From: yuku@mail.trends.ca (Yuri Kuchinsky)
Subject: Kuhn, American Archaeology, and Isolationism
Date: 08 Sep 1999 00:00:00 GMT
Message-ID: <7r6a94$2lqt$1@hub.org>

How the Normative Paradigm in American Archaeology Works

[The following is based on Kuhn, Thomas. _The Structure of Scientific
Revolutions_, Chicago: University of Chicago, 1962, and on the research
by Darrell J. Doughty]

The concept of a "normative paradigm" derives from a book written some
time ago by Thomas Kuhn, entitled The Structure of Scientific
Revolutions. This book was primarily concerned with paradigmatic
presuppositions in the physical sciences, but its insights are
illuminating for American archaeology and prehistory as well. In the
same way as the physical sciences, archaeology is governed by a
collection of presupposed "paradigms," shared in common by the scholarly
community. In the physical sciences such paradigms are derived from
experimental achievements in the past regarded as fundamental for
present research; in American archaeology they are derived from the past
works of great masters, figures such as Franz Boas, A.L. Kroeber, A.V.
Kidder, etc. In both disciplines, however, such paradigms are regarded
as foundational because they seem more successful than their competitors
in making sense of the multifarious "facts" with which one's discipline
is concerned (Ibid., 16, 33). According to Kuhn, these paradigms
constitute an "implicit body of intertwined theoretical and
methodological belief" which tells the practitioner "what both the world
and his science are like" (Ibid., 16f, 40-42). Those persons whose
research is based on shared paradigms "are committed to the same rules
and standards for scientific practice. That commitment and the apparent
consensus it produces are prerequisites for the genesis and continuation
of a particular research tradition" (Ibid., 11). This is what I refer to
as a "normative paradigm," namely, the interlocking collection of
assumptions, commitments and methodologies that determines the way in
which American archaeology and prehistory studies are pursued today,
consciously and unconsciously.

While early on theories of cultural connections between America and the
rest of the world were quite common, since many basic cultural
similarities were obvious even to a casual observer, sometime by the
middle of this century such a view became heresy among "reputable
scholars". And so American Isolationism became entrenched. That there
should not be any cultural connections between ancient America and the
rest of the world became a rigidly enforced dogma, or the normative
paradigm in the Kuhnian sense.

Kuhn emphasizes that, at least to begin with, it is not necessary that
all the "facts" be explained, but only that the paradigm is able to
integrate a wide range of facts in a more satisfactory way than
alternative paradigms. So the creators of the present Isolationist
paradigm, archaeologists of 100 years ago, tended to put aside certain
facts that were inconvenient for their Isolationist view. These facts,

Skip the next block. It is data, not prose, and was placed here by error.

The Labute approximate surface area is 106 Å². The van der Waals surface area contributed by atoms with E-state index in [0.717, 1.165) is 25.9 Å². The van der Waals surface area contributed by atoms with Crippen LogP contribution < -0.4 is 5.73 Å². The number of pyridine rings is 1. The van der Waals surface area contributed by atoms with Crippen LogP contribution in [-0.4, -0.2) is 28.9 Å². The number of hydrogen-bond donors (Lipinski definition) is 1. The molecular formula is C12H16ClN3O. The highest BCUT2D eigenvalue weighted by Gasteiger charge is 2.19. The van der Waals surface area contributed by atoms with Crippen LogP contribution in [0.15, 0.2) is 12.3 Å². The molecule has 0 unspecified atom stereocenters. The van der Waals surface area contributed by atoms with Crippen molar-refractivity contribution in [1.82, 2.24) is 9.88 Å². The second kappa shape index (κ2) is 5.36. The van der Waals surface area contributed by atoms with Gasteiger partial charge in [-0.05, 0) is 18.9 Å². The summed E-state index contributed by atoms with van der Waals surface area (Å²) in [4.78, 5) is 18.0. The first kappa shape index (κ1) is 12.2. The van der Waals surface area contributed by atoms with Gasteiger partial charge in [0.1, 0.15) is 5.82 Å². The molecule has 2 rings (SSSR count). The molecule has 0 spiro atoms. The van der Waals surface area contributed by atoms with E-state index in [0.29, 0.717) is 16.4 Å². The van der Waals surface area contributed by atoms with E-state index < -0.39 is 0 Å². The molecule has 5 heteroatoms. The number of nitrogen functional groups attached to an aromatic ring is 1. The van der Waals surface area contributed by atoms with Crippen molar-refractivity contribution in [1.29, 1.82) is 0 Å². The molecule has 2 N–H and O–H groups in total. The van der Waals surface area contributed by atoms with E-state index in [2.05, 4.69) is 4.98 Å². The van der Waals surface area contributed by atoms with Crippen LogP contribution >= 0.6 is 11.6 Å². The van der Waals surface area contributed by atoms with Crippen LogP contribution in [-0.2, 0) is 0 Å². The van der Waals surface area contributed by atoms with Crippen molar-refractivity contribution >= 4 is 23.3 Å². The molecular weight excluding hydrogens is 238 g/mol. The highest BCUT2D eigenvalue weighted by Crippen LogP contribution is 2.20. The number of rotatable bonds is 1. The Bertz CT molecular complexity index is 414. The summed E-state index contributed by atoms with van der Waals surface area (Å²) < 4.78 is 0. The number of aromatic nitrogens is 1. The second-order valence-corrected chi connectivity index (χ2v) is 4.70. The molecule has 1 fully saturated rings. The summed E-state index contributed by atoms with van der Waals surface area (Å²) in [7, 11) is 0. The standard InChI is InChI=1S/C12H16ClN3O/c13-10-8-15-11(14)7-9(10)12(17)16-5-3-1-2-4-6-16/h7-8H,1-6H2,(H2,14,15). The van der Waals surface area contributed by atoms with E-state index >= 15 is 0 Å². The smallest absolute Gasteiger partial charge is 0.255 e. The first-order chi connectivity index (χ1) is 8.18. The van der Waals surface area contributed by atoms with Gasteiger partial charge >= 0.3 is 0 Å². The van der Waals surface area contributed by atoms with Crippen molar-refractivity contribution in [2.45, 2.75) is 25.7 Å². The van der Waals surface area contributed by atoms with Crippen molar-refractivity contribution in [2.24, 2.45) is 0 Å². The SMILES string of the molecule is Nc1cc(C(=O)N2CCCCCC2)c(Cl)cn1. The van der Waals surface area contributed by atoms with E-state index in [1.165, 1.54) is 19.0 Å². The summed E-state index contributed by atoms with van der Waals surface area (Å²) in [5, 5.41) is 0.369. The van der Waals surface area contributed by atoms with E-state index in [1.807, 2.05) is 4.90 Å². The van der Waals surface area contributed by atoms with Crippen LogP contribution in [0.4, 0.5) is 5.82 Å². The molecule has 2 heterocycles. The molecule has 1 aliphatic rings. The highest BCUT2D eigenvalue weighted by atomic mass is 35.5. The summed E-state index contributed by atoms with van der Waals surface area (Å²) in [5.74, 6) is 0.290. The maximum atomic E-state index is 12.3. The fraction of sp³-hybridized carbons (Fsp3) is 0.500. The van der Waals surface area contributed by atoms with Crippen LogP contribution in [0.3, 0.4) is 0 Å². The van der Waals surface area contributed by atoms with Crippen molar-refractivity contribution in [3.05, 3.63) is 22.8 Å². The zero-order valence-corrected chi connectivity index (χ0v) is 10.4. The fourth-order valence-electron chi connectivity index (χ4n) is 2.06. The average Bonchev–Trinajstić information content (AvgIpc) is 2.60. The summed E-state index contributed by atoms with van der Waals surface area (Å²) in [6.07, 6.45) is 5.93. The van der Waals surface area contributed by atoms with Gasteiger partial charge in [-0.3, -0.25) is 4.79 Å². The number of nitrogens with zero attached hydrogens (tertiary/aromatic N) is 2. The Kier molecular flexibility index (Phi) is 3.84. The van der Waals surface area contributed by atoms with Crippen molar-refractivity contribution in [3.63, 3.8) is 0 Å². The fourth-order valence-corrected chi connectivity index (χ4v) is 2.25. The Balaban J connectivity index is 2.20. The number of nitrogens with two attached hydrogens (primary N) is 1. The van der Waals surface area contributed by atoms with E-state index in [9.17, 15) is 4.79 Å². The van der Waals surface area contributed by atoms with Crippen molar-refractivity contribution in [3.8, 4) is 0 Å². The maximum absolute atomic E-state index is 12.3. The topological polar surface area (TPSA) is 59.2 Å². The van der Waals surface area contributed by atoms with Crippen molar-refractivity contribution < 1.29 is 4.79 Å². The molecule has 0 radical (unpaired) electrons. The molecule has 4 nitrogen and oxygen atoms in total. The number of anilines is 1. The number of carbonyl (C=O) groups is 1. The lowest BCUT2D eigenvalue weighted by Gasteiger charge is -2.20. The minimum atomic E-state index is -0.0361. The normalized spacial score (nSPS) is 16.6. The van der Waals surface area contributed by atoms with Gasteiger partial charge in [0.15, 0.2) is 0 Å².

unfortunately, still remain shunted aside.

But the problem is that once the normative paradigm is in place, the
task of future research will be merely to show how the remaining facts
and unsolved problems can be explained in its light. The paradigm takes
on a life of its own. The paradigm itself identifies those "facts" which
are "particularly revealing about the nature of things," the problems
that remain to be solved, and the rules "that limit both the nature of
acceptable solutions and the steps by which they are to be obtained." A
"revealing fact" is one which extends the paradigm. A legitimate problem
is one for which the paradigm indicates that a solution can be obtained.
And an acceptable solution must cohere with the assumptions of the
presupposed paradigm.

Facts that do not fit the paradigm are often not perceived as facts at
all. (Such was the case with Garcia Payon's Roman head, for instance.
Nobody was interested in it for the longest time.) Solutions that fall
outside the paradigm are not regarded as solutions at all.

Kuhn likens the normative paradigm to a jigsaw puzzle for which the only
acceptable solution makes use of all the pieces, interlocking them to
create the correct picture. If a certain piece cannot be made to fit
unless the entire picture is modified, it is unacceptable.(Ibid., 24-27,
38f.) So there are many such "unacceptable pieces" lying around
neglected in various dusty rooms of museums around America, just like
Garcia Payon's Roman head. As Alice Kehoe remarks in her recent book
[_Land Of Prehistory; A Critical History Of American Archaeology_,
Kehoe, Alice Beck, Routledge, 1998], there are whole ancient cities that
litter the American archaeological landscape, extensive and mysterious
ancient ruins that scholars often prefer not to notice, because they
don't happen to fit into their preconceived idea of a gradualist and
linear cultural evolution of ancient America.

[She uses the ancient ruins of Cahokia as one such example. For a review
of Kehoe's book,

http://archaeology.tqn.com/library/weekly/aa062799.htm?pid=2826&cob=home

]

As Kuhn points out, once in place the normative paradigm tells us which
studies and which facts revealed by these studies are relevant for
future research. This paradigmatic picture of the past determines how
future research priorities are set and funded, who gets promoted in
archaeological departments, which young PhD graduates get jobs and which
don't, and on what basis articles are accepted for publication in